The next tool I am going to look at is a really great ruby script written by my friend Carlos (Dark operator) Perez. Its called Dnsrecon and is included in Backtrack 4. This is a simple tool written for target enumeration during authorized penetration test engagements. This tool provides different methods for enumerating targets via DNS service.

Some of the features of dnsrecon are

  • Standard Record Enumeration for a given domain (A, NS, SOA and MX).
  • Top Leven Domain Expansion for a given domain.
  • Zone Transfer against all NS records of a given domain.
  • Reverse Lookup against a given IP Range given a start and end IP.
  • SRV Record enumeration, enumerating:

_gc._tcp.
_kerberos._tcp.
_kerberos._udp.
_ldap._tcp.
_test._tcp.
_sips._tcp.
_sip._udp.
_sip._tcp.
_aix._tcp.
_aix._tcp.
_finger._tcp.
_ftp._tcp.
_http._tcp.
_nntp._tcp.
_telnet._tcp.
_whois._tcp.
_h323cs._tcp.
_h323cs._udp.
_h323be._tcp.
_h323be._udp.
_h323ls._tcp.
_h323ls._udp.

  • Brute force hostnames and subdomains of a given target domain using a wordlist.

First lets have a look at the options:

root@666:/pentest/enumeration/dnsrecon# ./dnsrecon.rb

Dnsrecon 1.5
By Carlos Perez
Email: carlos_perez@darkoperator.com

This is a simple tool writen for target enumeration during authorized penetration test
engaments. This tool provides diferent methods for enumerating targets thru DNS service.
USAGE:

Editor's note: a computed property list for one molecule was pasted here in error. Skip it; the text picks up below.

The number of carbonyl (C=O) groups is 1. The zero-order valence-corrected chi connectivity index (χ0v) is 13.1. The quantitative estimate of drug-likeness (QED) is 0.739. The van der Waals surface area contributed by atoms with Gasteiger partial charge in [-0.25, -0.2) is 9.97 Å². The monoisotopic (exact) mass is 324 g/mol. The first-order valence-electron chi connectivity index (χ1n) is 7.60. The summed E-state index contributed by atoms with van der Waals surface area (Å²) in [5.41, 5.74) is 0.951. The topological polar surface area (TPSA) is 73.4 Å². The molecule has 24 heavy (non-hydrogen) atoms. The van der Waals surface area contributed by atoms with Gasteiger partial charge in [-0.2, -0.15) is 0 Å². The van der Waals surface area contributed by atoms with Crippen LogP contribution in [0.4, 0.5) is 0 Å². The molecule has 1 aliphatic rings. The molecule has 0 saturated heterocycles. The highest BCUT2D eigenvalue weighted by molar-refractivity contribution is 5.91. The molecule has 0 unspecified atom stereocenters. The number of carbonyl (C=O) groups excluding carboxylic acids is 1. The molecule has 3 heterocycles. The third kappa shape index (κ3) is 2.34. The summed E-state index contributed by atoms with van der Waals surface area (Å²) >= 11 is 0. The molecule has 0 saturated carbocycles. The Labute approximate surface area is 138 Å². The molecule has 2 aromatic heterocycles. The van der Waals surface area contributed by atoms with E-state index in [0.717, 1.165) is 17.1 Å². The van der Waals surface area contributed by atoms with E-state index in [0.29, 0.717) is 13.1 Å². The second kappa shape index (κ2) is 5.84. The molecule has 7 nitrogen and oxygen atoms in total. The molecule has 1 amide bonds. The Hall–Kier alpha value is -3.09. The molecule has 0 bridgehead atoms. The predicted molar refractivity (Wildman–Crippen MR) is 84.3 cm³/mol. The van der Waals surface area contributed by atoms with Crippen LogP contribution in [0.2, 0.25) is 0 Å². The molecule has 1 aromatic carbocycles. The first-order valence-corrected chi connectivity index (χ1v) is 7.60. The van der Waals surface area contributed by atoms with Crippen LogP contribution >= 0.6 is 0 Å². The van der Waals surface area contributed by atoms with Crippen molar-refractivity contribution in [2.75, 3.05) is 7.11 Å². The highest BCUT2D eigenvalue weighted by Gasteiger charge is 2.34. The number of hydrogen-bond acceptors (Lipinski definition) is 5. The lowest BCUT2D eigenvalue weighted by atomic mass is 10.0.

ruby dnsrecon.rb <type> <arguments> <Optional:nameserver to use>
TYPES:

*** Reverse Lookup for Range ***
ruby dnsrecon.rb -r <start ip> <end ip> <Optional:nameserver to use>

*** Top Level Domain Expanssion ***
ruby dnsrecon.rb -tld <target domain> <Optional:nameserver to use>

*** DNS Host and Domain Bruteforce ***
ruby dnsrecon.rb -b <target domain> <file> <Optional:nameserver to use>

*** General DNS Query for NS, SOA and MX Records ***
ruby dnsrecon.rb -s <target domain> <Optional:nameserver to use>

*** Execute Zone transfer on each NS server reported ***
ruby dnsrecon.rb -axfr <target domain> <Optional:nameserver to use>

*** Enumerates most common SRV Records for a given domain ***
ruby dnsrecon.rb -srv <target domain> <Optional:nameserver to use>

The first option is to do a reverse DNS lookup for a entire IP range:

root@666:/pentest/enumeration/dnsrecon# ./dnsrecon.rb -r 63.251.179.1 63.251.179.255
Reverse Lookup for IP Renge from 63.251.179.1 to 63.251.179.255
border8.fe2-19.arlova-3.den.pnap.net,63.251.179.76
border9.fe2-19.arlova-3.den.pnap.net,63.251.179.77
arlova-3.den.pnap.net,63.251.179.78
border8.ge3-5.den-den003-752.den.pnap.net,63.251.179.89
edge1.ge3-1.den003.pnap.net,63.251.179.90
border9.ge3-5.den-den003-753.den.pnap.net,63.251.179.93
edge2.ge3-1.den003.pnap.net,63.251.179.94
border8.3-1-vlan3502.westin-1.den.pnap.net,63.251.179.110
border6.e4-0.clearway-2.den.pnap.net,63.251.179.187
border1.e1-0.clearway-2.den.pnap.net,63.251.179.188
res-63-251-179-190.den.pnap.net,63.251.179.190

The next option finds all the top level domains for a domain name:

root@666:/pentest/enumeration/dnsrecon# ./dnsrecon.rb -tld cnn.com
cnn.com.af,157.166.173.157,A
cnn.com.uk,8.15.7.123,A
cnn.com.uk,63.251.179.23,A
cnn.com.net,69.164.199.155,A
cnn.com.net,74.207.231.120,A
cnn.com.net,74.207.240.60,A
cnn.com.net,97.107.142.101,A
cnn.com.net,109.74.195.184,A
cnn.com.net,203.169.164.119,A
cnn.com.al,8.15.7.123,A